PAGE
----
by Vance Morton* & Ennis Daily News Reports
To say that this winter has been brutally cold at times (at least for us Texans who are built to thrive in 100+ temperatures during the summer months) would be about as much of an understatement as saying Noah and family experienced an unusually active rainy season one year. When the latest winter storm blew through Texas early in March, temperatures rapidly dropped from the 70s to the low 20’s. The storm also brought more than cold air, it came complete with a wintery mix of precipitation that meteorologists are calling “.” Highways were quickly coated with thick sheets of ice leaving motorists stranded and out of real options for shelter as hotels in communities along the highways hastily filled.
Once it became clear that there was going to be a need for shelter for travelers stranded in and around the community of Ennis, Texas, the people of decided it was time to dole out some good old-fashioned radical hospitality and quickly got to work with city officials to provide a safe and warm place for travelers stranded on Interstate 45. Cots, blankets and warm food were prepared for as many as 100 people unable to find accommodations at local hotels.
Steve Holston, pastor of the Ennis First United Methodist Church, said that once it got dark and parts of Interstate 45 had to be closed, the church began to work with local law enforcement and opened their doors to those with nowhere else to go. “We were probably ready by 10:40 that night (Sunday, March 2),” Rev. Holston said. “There were people coming in until 3 a.m.”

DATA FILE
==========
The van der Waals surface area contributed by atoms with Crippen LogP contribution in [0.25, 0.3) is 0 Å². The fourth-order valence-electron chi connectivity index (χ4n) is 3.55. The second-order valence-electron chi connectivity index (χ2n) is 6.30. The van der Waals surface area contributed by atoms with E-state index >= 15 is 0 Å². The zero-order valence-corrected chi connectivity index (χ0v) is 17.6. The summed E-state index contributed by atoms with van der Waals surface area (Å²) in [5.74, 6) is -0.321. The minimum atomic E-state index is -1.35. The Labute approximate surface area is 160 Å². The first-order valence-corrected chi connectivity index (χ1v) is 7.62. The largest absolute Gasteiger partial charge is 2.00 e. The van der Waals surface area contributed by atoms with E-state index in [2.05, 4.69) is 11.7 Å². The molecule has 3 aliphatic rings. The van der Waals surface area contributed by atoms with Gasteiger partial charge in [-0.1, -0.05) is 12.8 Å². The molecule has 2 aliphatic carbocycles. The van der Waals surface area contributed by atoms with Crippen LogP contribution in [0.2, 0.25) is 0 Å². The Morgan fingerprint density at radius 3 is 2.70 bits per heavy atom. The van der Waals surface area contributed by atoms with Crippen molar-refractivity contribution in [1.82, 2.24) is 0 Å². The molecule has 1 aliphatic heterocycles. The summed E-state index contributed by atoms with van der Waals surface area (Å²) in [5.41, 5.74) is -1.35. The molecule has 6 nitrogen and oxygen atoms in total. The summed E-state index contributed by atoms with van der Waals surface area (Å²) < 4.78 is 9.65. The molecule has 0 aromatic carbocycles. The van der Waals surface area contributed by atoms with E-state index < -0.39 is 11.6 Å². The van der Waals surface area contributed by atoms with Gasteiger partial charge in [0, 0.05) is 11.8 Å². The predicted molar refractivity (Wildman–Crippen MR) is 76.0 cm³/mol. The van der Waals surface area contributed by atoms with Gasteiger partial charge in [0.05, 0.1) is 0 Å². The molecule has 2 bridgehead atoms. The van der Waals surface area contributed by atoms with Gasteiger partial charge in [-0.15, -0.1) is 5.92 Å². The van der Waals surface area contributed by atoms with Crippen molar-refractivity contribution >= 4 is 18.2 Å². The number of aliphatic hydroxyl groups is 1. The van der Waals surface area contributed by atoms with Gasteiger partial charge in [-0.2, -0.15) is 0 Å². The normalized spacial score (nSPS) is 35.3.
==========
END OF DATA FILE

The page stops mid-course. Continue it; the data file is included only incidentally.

Valerie Gaunt, a mother with Texas Rockstar Cheer from League City, Texas, told Phil Banker, a photojournalist for the , that the team was returning home from a cheer competition in Dallas when they hit the icy roads on Interstate 45.
“(Interstate) 45 wasn’t moving,” Mrs. Gaunt reported. “A police officer at the Whataburger came in and said that 45 was done, and we were all welcome to come to the church here.” After making several unsuccessful attempts to find rooms at local hotels, the Rockstar Cheer team made its way to First Ennis. “We got to the church around 1 a.m. and were completely grateful for the hospitality.”
Keith Swanson, the sponsor of the Garland High School step team, told a similar story, only going the other direction. Mr. Swanson and his students were leaving an event in Houston and heading north to Garland, Texas when the icy weather struck. “We noticed after we left Madisonville [approx. 150 miles from Garland], that there was a lot of ice on cars,” Mr. Swanson said. “Once we got about 70 miles from home, we saw backups upon backups. It was very scary.”
Tommy Copeland, FUMC Ennis’ coordinator, noted that the church has been called upon for similar relief efforts in the past thanks not only in part to the space within the church’s Family Life Center, but also because several church members are trained American Red Cross volunteers. “It is a mission our church has taken on,” Mr. Copeland expressed. “It is all part of our mission to be the hands and feet of Jesus Christ.”
Many who found sanctuary from the storm at First Ennis expressed their gratitude toward the church for opening their doors to strangers and providing food, shelter and comfort. “It’s been beautiful,” Mr. Swanson said. “They’ve had everything here for us. We came here and they had cots and blankets and all kinds of food. They’ve been more than courteous, they’ve been a blessing.”
*Vance is the director of Communications and IT for the Central Texas Conference UMC.